Taking inspiration from the flow of air around aeroplane wings, researchers in the US have imaged photoexcited electrons flowing around sharp bends for the first time. Because such bends are often found in integrated optoelectronic circuits, observing the electrons’ “streamlines” could lead to improvements in circuit design.
More than 80 years ago, the physicists William Shockley and Simon Ramo showed theoretically that when electrons travel around bends, their streamlines get locally compressed, producing heat. Until now, though, no-one had measured this effect directly because it is so difficult to observe the streamlines of electron photocurrents – that is, electric currents induced by light – through a working device.
In the new work, which is described in the Proceedings of the National Academy of Sciences, researchers led by physicists Nathaniel Gabor and David Mayes of the University of California, Riverside built a micromagnetic heterostructure device made from a layer of platinum on a yttrium iron garnet (YIG) substrate and placed it in a rotating magnetic field. They then directed a laser beam onto the YIG, causing the device to heat up and triggering a phenomenon known as the photo-Nernst effect. It is this effect that generates the photocurrent.
Observing the overall pattern of streamlines
By changing the direction of the external magnetic field, the team “inject the current in such a way that we not only control its source location, but also its direction,” explains Mayes. What is more, he adds, “it turns out that when you measure the electronic response as you do this over and over, you end up observing the overall pattern of streamlines.”
To demonstrate the power of their technique, the researchers repeated the experiments on a modified device called an electrofoil that enabled them to contort, compress and expand the photocurrent streamlines in the same way that aeroplane wings contort, compress, and expand the flow of air. In both scenarios, the streamlines represent the direction of flow that yields the greatest response at each point, as predicted by Shockley and Ramo’s theorem.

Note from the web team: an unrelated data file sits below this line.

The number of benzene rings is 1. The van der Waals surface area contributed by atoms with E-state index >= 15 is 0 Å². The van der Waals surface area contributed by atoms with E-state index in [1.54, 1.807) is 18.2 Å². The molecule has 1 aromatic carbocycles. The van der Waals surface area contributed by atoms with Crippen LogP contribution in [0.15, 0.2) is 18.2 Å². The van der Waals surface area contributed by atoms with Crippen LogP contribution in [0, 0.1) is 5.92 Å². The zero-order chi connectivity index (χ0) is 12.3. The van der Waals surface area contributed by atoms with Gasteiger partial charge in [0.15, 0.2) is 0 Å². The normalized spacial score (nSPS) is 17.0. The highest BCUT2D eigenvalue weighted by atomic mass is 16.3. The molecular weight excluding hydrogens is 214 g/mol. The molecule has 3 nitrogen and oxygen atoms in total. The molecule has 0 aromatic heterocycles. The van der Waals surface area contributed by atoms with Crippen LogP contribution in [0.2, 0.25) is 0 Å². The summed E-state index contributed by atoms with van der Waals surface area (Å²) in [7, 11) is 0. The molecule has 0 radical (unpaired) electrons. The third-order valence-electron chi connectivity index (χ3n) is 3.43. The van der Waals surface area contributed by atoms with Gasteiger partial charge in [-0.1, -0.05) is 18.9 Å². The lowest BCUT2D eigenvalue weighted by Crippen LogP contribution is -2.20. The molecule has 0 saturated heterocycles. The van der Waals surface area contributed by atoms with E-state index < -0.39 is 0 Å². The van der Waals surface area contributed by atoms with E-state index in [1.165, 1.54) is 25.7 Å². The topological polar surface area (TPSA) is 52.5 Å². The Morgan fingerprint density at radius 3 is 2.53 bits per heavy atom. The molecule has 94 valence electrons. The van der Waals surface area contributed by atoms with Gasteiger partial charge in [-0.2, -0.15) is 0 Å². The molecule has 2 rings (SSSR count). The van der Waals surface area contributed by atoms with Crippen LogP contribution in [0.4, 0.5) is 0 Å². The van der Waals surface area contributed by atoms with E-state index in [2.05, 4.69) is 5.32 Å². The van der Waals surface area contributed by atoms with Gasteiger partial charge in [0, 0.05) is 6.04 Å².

“Back in the late 1930s, these two eminent physicists realized that a free charge in a device does not have to reach an electrode to induce an electric response,” Mayes tells Physics World. “Instead, the motion of the free charges will affect all the other charges in the device due to the Coulomb force.
“Shockley and Ramo were able to show that the streamlines not only illustrate the ‘preferred’ current direction for the device, but that they also represent the pattern of current flow through it as if we had simply biased one end of the device and grounded the other.”
Avoiding hot spots
Gabor notes that being able to determine where current flow lines are being compressed in a device could help circuit designers avoid creating such local hot spots. “The results from our study also suggest that you should not have sharp bend features in your electrical circuit,” he says, adding that gradually curving wires are “not the state-of-the-art right now”.
Electrons heat up in first observation of spin Nernst effect
The researchers are now exploring ways of increasing the resolution of their technique while also testing new devices and materials. In particular, they would like to measure streamlines in devices fashioned into geometries such as a “Tesla valve”, which constrains electron flow in one direction.
“Our measurement tool is a powerful way to visualize and characterize charge flow optoelectronic devices,” says Gabor. “We hope to advance our ideas towards new emerging materials that include both magnetic Nernst-like effects and unconventional current flow behaviour.”